I first met Emanuel Steward when he was training my friend Kermit Cintron.  I was making a movie at the time about people who faced adversity and found a way to FIGHT to overcome it.  As a boxing fan, of course I knew about Mr. Steward and his legendary career.  I guess I was a bit nervous about meeting him and seeing if he’d be ok about filming him working with Kerm etc.  Well, upon meeting him, it was like we were lifetime friends.  He took both me and my partner Burke Cherrie in with open arms.  He allowed us to travel to camps and to film everything and anything we wanted.  Simply stated, he was one of the most gracious people I ever met.  What I also wish to share is what a great storyteller he was.  On more than one occasion, I asked him questions about this fighter or that fighter and what ‘could’ have been a 20 second answer by others turned into an hour-long boxing discussion filled with details that only ‘HE’ could provide.  I have to say that while i realize we certainly weren’t close friends, he made me feel like one.  I enjoyed watching his HBO commentary and have to say… I was most saddened to hear the news of his passing.  He was a great man…a great boxing peron…and a man who changed the lives of many.  RIP!

  2. nino spiteri 12:59am, 10/27/2012

    what a great guy i met him several times we had quite a few drinks and had a knack of always making you feel important we talked and talked and talked about boxing and on one occasion he went back to his hotel room got one of his posters and put a message on it to a true boxing man and signed it this i treasure this was the type of person he was he will be greatly missed by everybody R.I.P   Manny

  3. Fred Calhoun 11:33pm, 10/26/2012

    Greatest of the greats. Mr. Steward was not only the greatest boxing trainer. He was a champion of humanity.

  4. NYIrish 05:22am, 10/26/2012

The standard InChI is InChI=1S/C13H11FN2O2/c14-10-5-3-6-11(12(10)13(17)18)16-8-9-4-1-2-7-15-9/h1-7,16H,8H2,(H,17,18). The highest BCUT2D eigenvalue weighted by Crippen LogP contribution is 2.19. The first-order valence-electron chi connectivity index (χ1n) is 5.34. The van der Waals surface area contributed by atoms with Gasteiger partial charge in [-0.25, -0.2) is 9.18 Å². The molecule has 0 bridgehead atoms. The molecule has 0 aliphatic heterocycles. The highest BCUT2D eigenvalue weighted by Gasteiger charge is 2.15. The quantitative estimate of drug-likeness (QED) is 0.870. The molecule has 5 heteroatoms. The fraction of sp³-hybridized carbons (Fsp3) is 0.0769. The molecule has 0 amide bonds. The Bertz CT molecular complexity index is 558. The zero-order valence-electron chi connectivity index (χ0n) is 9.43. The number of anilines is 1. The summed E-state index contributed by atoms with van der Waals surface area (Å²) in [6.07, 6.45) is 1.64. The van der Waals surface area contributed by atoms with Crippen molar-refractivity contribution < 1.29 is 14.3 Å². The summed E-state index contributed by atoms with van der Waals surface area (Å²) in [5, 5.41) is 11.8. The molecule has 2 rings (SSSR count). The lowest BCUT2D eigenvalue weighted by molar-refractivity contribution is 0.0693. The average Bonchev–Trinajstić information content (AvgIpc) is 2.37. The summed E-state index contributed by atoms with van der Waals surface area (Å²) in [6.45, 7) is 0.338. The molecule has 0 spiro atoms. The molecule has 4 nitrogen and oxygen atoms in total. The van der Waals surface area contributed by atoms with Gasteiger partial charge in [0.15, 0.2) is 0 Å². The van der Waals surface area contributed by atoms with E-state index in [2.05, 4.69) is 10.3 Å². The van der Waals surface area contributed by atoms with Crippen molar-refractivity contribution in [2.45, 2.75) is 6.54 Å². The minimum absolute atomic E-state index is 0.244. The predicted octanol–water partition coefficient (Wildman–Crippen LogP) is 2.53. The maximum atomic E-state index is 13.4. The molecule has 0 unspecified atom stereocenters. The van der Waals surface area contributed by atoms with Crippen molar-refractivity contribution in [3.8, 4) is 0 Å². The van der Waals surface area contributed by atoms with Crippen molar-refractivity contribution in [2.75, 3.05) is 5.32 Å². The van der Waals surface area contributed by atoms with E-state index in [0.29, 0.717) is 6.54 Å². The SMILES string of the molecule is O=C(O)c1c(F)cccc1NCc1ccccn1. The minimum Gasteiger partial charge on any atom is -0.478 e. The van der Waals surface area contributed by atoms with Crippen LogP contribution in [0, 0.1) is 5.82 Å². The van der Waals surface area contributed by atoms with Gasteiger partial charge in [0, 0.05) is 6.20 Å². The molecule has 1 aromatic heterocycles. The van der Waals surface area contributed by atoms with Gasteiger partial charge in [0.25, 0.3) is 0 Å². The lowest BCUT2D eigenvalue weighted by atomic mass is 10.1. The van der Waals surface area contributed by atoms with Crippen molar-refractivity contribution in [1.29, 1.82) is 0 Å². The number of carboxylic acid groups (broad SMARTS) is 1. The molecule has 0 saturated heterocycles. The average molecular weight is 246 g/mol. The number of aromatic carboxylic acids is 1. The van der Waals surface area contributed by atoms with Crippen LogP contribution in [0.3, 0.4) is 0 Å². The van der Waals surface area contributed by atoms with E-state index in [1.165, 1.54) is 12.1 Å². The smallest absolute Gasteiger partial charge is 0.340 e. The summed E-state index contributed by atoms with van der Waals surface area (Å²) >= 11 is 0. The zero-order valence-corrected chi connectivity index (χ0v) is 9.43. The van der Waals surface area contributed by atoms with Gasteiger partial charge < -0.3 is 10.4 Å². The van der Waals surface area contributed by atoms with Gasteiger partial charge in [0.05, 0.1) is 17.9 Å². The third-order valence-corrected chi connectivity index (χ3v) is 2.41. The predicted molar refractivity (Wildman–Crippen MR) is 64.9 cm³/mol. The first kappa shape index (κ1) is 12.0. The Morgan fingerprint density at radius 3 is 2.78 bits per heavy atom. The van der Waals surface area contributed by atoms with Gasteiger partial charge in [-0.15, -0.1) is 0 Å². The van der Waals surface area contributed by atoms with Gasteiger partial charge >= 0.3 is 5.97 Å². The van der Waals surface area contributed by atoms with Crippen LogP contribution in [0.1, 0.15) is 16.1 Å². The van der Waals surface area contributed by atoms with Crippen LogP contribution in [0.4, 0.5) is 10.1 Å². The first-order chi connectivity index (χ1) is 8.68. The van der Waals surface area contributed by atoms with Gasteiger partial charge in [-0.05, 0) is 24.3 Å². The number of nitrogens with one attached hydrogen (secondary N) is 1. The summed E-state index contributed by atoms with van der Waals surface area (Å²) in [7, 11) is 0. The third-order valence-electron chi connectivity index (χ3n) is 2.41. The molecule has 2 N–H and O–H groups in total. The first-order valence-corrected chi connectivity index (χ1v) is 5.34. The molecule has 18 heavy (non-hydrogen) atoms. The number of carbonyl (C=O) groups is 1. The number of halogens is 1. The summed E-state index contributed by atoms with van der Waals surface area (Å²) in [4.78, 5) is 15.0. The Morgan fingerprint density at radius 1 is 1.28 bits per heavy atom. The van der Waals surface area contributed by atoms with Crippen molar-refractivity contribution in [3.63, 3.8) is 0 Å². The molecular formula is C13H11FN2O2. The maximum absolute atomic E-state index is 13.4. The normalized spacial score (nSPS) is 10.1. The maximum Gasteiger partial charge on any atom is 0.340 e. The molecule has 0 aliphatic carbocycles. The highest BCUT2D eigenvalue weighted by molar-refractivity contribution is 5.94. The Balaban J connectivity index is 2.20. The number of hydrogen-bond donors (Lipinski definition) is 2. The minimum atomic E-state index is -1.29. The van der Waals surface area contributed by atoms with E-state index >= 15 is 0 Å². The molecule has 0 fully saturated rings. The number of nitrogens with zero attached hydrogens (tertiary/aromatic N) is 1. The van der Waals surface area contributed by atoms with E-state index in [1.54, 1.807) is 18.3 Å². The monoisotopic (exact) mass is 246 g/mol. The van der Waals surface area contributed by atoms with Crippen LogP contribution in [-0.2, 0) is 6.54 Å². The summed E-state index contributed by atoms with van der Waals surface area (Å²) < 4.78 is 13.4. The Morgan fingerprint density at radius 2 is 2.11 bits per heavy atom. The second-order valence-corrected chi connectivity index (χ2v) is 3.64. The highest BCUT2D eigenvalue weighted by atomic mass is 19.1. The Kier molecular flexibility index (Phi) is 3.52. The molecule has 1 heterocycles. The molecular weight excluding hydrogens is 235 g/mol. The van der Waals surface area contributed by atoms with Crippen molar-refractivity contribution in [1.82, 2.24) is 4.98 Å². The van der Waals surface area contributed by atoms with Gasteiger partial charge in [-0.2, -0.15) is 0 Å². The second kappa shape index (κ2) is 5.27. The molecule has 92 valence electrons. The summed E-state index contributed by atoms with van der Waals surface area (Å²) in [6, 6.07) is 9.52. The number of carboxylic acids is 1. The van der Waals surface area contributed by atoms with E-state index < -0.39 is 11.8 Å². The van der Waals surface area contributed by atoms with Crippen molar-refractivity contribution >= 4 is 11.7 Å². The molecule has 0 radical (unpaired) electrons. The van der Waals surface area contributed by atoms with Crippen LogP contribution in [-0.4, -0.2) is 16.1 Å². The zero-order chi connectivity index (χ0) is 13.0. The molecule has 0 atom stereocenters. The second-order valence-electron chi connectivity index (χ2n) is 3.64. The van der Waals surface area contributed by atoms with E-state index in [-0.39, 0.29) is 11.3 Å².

Tough old school trainer with a heart of gold. Manny helped more kids than we will know. He leaves a void. Thanks for the article Teddy.

  5. Pete The Sneak 04:31am, 10/26/2012

    Never had the ultimate pleasure of meeting and/or speaking to Emanuel Steward, though I had seen him in person at a couple of fights. Nevertheless, reading your post Teddy, I feel like I actually did get to meet and speak with him. Thanks for a truly heartfelt tribute to the great trainer and person, Emanuel Stewart. Rest in Peace sir. Peace.

  6. MIKE SCHMIDT 03:07am, 10/26/2012

    A great tribute to a great man Teddy. My meetings with Emanuel, in retrospect, were brief and few but I would tell you this my friend—my first chance to meet Emanuel face to face was in Vegas for Khan vs Judah—he was on the Casino floor at Mandalay Bay talking to a gent—I interrupted the conversation, in apology, and asked if I could get him, under recording, to give his thoughts on the fight later, the response—” What are you kidding, come on, let’s do it right now” and we proceeded to do it “right now” for fifteen wonderful insightful minutes—Emanuel saw me after that ringside at Cotto vs Margo II and waived me over for a chat after the fight and did the same with myself and our fearless Editor Robert at the weigh in for Pac vs JMM no. 3—a people person and boxing man thru and thru and as good a class act as you could find—so thank you very much for this article my friend.

  7. Darrell 01:25am, 10/26/2012

    What a loss for boxing.

    But what a legacy this man left behind, both professionally, and…as has been outlined here, personally.

  8. Bob 07:13pm, 10/25/2012

    It’s hard to imagine a better trainer or a nicer person than Manny.  He never had a bad word for anyone and relished and appreciated his ability to make a living doing something he loved so much. He touched a lot of lives and left an indelible impression. What a sad day, just a terrible loss. Thanks, Teddy, for sharing such a personal story with us.

  9. peter 05:18pm, 10/25/2012

    I only spoke to Emanuel Steward once, on the phone, to interview him. During our rather long conversation, he came across as genuine, knowedgeable, friendly and mature. After I hung up, I was smiling and I felt like I had made a friend. The man was a good man in an ugly sport.

  10. the thresher 04:48pm, 10/25/2012

    Heartfelt and it comes through that way. Thanks Teddy.